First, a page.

RIM Ramps Up Connectivity with Products, Partnerships

As it readies several new BlackBerrys and crafts a carrier agreement with Sprint, the company says it expects to double its number of subscribers to 2 million by year's end.

Fresh off a quarter of stellar sales, Research In Motion Ltd. is working to increase its customers connectivity options with new products and network partnerships.

As part of its plan, RIM is readying several new BlackBerrys and crafting a carrier agreement with Sprint Corp. Those moves, plus others, will give IT managers running RIMs BlackBerry Enterprise Server expanded device and network support and give non-BES customers new reasons for considering the products.

While RIM plans to release at least two new BlackBerrys, the majority of new devices supporting BES this year will come from third parties, according to Jim Balsillie, chairman and co-CEO of RIM, in Waterloo, Ontario.

RIM plans in the fall to start beta tests of a BlackBerry device that runs over a wireless LAN, Balsillie said. The company also will add Wi-Fi support to BES.

Balsillie also confirmed rumors of a BlackBerry smart phone with a smaller form factor than current BlackBerrys. Although he declined to provide ship dates, he clarified design plans, noting that while the device will work as a phone, the main focus will be data access.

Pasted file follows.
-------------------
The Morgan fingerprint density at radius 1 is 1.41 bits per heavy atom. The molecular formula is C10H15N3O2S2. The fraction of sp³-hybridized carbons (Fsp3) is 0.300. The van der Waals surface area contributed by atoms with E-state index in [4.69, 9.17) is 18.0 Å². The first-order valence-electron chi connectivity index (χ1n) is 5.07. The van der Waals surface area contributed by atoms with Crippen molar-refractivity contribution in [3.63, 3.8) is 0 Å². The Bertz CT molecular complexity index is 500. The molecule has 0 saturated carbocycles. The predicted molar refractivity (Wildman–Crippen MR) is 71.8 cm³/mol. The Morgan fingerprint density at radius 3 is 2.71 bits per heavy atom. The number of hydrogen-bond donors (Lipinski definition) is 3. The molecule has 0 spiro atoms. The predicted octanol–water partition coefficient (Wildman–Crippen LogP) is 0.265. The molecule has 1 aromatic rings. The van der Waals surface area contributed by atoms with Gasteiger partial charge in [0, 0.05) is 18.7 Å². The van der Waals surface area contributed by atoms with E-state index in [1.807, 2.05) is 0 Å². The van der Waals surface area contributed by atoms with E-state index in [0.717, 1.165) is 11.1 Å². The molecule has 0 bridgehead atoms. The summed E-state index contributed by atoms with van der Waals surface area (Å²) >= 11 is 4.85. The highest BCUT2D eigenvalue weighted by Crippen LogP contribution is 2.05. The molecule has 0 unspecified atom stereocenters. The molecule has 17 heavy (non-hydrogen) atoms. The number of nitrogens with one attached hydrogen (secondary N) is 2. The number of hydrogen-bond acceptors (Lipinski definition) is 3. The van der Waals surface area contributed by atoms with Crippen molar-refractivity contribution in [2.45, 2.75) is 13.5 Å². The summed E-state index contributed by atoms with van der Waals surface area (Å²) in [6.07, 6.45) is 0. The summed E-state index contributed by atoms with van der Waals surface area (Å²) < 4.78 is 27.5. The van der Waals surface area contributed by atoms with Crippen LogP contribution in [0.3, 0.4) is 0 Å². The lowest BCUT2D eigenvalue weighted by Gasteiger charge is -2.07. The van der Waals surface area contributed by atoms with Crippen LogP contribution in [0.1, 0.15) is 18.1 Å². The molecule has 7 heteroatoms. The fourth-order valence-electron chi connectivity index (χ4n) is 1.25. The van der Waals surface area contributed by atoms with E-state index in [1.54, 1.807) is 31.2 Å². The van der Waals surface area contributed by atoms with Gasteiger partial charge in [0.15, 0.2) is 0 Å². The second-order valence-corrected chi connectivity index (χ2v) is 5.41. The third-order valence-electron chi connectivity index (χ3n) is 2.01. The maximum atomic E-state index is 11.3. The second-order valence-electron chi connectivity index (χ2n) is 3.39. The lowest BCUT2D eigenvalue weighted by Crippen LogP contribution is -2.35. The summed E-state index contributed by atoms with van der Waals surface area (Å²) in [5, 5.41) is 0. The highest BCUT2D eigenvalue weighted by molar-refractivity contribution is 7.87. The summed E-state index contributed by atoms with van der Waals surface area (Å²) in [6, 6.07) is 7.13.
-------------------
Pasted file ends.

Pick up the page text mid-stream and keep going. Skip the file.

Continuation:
"Were always optimizing packaging and changing that, but its still a nice-sized display, and its not like a Nokia [Corp.] or Siemens [AG] or Motorola [Inc. device]," Balsillie said.

For now, phones that support BES will come largely from third parties that license client-side BES software through the BlackBerry Connect program. By years end, Sony Ericsson Mobile Communications AB, Motorola, Nokia and Samsung Electronics Co. will all have handsets that can connect to BES, Balsillie said.

Some partners plan phones that support Wi-Fi and cellular connections to BES, said Balsillie, although he declined to say which ones or when they are due.

/zimages/6/28571.gifClick here to read about the BlackBerry branching out with a Sprint partnership and a new server release.

"RIM is clearly parlaying their success in e-mail to expand into the mobile phone market, and the two together are a killer device. Our people love them," said BES user Nick Gass, IT manager at Color Kinetics Inc., in Boston. "The more ways users can access information, the better."

In terms of carrier support, Sprint plans to sell the BES service and software, as well as a version of PalmOne Inc.s Treo that can connect to BES. Sprint officials declined to say when service will be available, but Balsillie said that it is "imminent."

Version 4.0 of BES, which lets IT managers provision the BES software to devices remotely, is due by the fall, Balsillie said.

/zimages/6/28571.gifTo read about expanded BlackBerry server support, click here.

Last week, company officials said RIM expects to double its number of subscribers to 2 million by years end. That word followed RIMs announcement of a 289 percent jump in second-quarter sales over the same quarter last year, making RIM largely responsible for the industrywide 12 percent increase in PDA sales year over year, according to analysts.

But RIMs good fortune hasnt dissuaded competitors such as Good Technology Inc. Good has provided cradleless provisioning since the company launched its GoodLink server software in 2002. Good plans a version of the GoodLink server that supports Wi-Fi, said officials in Sunnyvale, Calif.

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